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Data quality and validation

Available with Data Reviewer license.

Data used in your organization for visualization, analysis, compilation, and sharing should meet a defined standard for quality. Data quality requirements vary from project to project and organization to organization. Requirements for how accurate or complete a dataset needs to be are based on how the data will be used. These requirements are driven by a combination of technical, product, and client requirements. ArcGIS Pro provides data quality capabilities that enable workflows that include quality assurance and quality control (QA/QC) of data and management of errors through a defined life cycle process.

Validate your data

Data validation is an iterative process that uses formal methods of evaluating a dataset's adherence to a defined quality standard. ArcGIS Pro provides tools for automating and simplifying data quality assurance (QA) and quality control (QC) through automated and semi-automated workflows. These tools can help detect anomalies with features, attributes, and spatial relationships in your data.

Automated review

Automated review is the ability to evaluate a feature's quality without human intervention. This includes capabilities such as Reviewer checks that assess data integrity by performing spatial, geometric, and attribute validation. Checks are configured to validate data based on specific conditions. Some checks search for conditions, such as polygon slivers or cutbacks, while others search for features with specific spatial relationships. For more information, see Reviewer rule design.

Semi-automated review

Semi-automated review consists of guided workflows that require some form of human interaction and input. Examples include visual review workflows that are employed to discover missing, misplaced, or miscoded features. Data Reviewer provides a series of simple-to-use tools to streamline workflows required to detect errors that cannot be found using automated methods. For more information, see Identify errors on existing features and Identify missing features.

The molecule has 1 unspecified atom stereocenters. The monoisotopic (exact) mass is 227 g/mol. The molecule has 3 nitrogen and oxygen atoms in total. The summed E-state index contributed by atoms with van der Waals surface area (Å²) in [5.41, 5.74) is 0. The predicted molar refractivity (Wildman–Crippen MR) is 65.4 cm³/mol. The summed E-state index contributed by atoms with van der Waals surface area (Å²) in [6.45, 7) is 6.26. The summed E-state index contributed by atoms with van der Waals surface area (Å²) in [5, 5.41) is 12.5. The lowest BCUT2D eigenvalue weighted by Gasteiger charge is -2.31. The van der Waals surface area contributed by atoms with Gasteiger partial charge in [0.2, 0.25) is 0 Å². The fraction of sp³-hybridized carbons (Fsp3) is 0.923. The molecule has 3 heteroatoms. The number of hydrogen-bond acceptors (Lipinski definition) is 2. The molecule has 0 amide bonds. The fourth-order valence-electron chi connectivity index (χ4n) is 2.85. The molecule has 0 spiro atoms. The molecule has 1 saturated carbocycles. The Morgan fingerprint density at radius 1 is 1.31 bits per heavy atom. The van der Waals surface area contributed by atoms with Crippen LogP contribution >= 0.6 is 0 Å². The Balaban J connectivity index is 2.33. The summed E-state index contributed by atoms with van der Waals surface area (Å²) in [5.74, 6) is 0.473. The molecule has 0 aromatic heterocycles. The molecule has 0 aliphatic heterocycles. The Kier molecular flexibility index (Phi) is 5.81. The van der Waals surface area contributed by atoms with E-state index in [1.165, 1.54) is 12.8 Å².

Compile the results

Errors detected during data validation are organized into sessions. Sessions represent validation and quality control transactions performed by data checks or manual review. Sessions can be identified by user-defined names and are stored in a file or enterprise geodatabase.

Error results

Error results represent an object in your GIS, such as a feature, table row, or metadata element, that has been marked as an anomaly by automated validation (using data checks) or manual inspection. Error results include information about the source of the error, detection method, date and time, severity, and life cycle phase. Error results can have a geometry that identifies a feature (or a portion of a feature) that has been classified as an error by a data check. This geometry allows you to quickly navigate to the specific area in which the error was detected. Errors found in stand-alone tables will create errors without geometries.

An error's severity rating indicates its relative importance compared to other errors. Severity is set within data checks or tools and is automatically applied to errors created during the data review process. Severity is represented on a scale of values, from 1 (highest) to 5 (lowest). For example, when using an automated check to detect high-priority errors, such as buildings that overlap lake features, you can assign the check a severity rating of 1. Any error result created by this check will have a severity of 1.

Track life cycle status

Errors detected during the data review process are tracked through a defined life cycle process. This process includes three life cycle phases: Review, Correction, and Verification.

Reviewer life cycle statuses

Life cycle phases describe the who, what, and when in the process of correcting and verifying an error. Each phase contains one or more status values that describe the actions taken as the error progresses from one phase to another. For more information, see Results and life cycle phases.